What is your personal philosophy about early literacy?

Top photo by Jose A. Warletta
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Five Ways to Make Literacy Learning Meaningful

I was just re-reading this old article  from a 2005 issue NAEYC’s Young Child magazine, written by Susan Neuman and Kathleen Roskos, leading researchers in the field of early literacy.  The emphasis of the article was on the importance of creating meaningful experiences through which children can truly engage in the process of acquiring early literacy skills.  In reference to the 1998 joint position statement created by NAEYC and the International Reading Association outlining developmentally appropriate practice in literacy instruction, the authors write: 

“The research-based statement stresses that for children to become skilled readers, they need to develop a rich language and conceptual knowledge base, a broad and deep vocabulary, and verbal reasoning abilities to understand messages conveyed through print.  At the same time, it recognizes that children also must develop code-related skills” (phonological awareness, the alphabetic principle, etc.).  “But to attain a high level of skill, young children need many opportunities to develop these strands interactively, not in isolation.  Meaning, not sounds or letters, drives children’s earliest experiences with print. Therefore, the position statement points out that although specific skills like alphabet knowledge are important to literacy development, children must acquire these skills in coordination and interaction with meaningful experiences (Neuman, Bredekamp, & Copple 2000).”

How do you promote a culture of literacy, ensuring that children are learning elements of literacy within the context of meaningful experiences?  Here are some ideas I had.  I’d like to hear about yours in the comments as well.

  • Read, read, read.  Read books together, taking time to talk about what the words mean, how the characters feel, and what might happen next.  Point out words or letters that are particularly meaningful.  (“Can you find a ‘W’ like the one at the beginning of your name?”  “It says ‘stop’ four times on this page!  Here’s one.  Can you find another?”)
  • Play with words.  Incorporate words — spoken and written — into play.  Have print-rich props (menus, phone books, signs) and encourage writing with paper, pencils, typewriters, chalk boards, and clipboards.  In addition to incorporating literacy into your dramatic play, try playing games with the sounds in the words you use as well.  For example, stretch out the sounds in words (phonemes) and see if your children can put the words back together to discover the mystery word.  (“Put your hand on your h-ea-d.”)
  • Find it all around.  Find letters on your cereal boxes, words on signs, and rhymes that fall into place in a a book or in your regular conversations.  Involve children in the many ways we interact with words each day.  Cut words or letters from packaging and create a word wall or letter file.
  • Write it down.  Let children see you writing words.  Dictate their stories, label your room, send them notes, create lists, write out recipes, and post the words to songs.  Even if you think your children don’t read, they are building connections between what they see, hear, and experience.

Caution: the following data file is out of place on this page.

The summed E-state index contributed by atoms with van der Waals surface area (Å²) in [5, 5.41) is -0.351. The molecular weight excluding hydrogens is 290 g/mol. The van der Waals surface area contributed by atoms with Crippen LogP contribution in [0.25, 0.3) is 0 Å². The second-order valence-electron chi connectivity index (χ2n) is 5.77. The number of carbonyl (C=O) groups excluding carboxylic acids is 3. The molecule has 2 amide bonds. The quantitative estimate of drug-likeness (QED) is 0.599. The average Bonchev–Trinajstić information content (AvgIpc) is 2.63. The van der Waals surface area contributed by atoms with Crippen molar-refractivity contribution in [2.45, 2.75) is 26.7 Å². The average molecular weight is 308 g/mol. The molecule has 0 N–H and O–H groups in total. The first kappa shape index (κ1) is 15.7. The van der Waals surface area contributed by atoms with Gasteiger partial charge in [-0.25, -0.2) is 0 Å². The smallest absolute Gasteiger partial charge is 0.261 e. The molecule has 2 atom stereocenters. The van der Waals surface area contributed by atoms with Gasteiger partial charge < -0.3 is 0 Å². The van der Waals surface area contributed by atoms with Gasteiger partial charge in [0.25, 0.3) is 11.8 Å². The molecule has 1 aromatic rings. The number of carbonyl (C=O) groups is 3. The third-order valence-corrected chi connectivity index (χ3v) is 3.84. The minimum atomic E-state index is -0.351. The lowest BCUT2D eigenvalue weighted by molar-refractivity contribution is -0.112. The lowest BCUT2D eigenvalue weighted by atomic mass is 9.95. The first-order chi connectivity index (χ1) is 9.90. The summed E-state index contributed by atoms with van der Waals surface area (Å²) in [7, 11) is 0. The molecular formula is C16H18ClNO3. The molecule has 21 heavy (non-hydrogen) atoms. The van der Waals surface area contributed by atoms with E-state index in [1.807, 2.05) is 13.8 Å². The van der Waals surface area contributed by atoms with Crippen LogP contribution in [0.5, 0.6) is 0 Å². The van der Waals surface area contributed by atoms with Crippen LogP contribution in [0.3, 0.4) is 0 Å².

• Talk, talk, talk.  A child’s vocabulary is the key to finding meaning in their experiences with words.  Invite genuine conversations with your children.  Use new words and talk about their meanings or illustrate their meanings within your conversation by using synonyms.  Talk with children instead of at them.  Develop ideas and explore new possibilities.  Quality conversations mean you speak up instead of talking down to kids.

How do you create meaningful experiences while building literacy in the children you love and teach?

You may also enjoy reading the series: Why Don’t You Teach Reading: A Look at Emergent Literacy

Top photo by Aline Dassel.

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Book Activity: Max’s Words

Max's Words

It’s no secret: I love to discover a great new children’s book.  While Max’s Words by Katie Banks is not actually a “new” book (it was published in 2006), it is “new to me” and I’m so glad I found it!

In this story, Max’s brothers have huge, wonderful collections of coins and stamps, from which they certainly aren’t willing to share with Max.  So, Max decides to start his own collection.  He struggles with what he should collect before finally deciding he will collect words!  Max cuts words out of magazines and writes them on slips of paper.  The illustrations are just great in this book, with the words coming to life and taking shape to show their meanings.  “Hungry” has a bite taken out of it, and “Park” is surrounded by trees.

Max’s brothers slowly become curious, particularly when Max begins to use his words to create stories.  Eventually, the brothers realize how cool Max’s word collection is and agree to trade a stamp and a coin for a pile of words.

I love this story for the way it calls children’s attention to the power of words, and the way these individual groups of letters on a page carry so much meaning.  It’s done effectively and naturally within a fantastic story!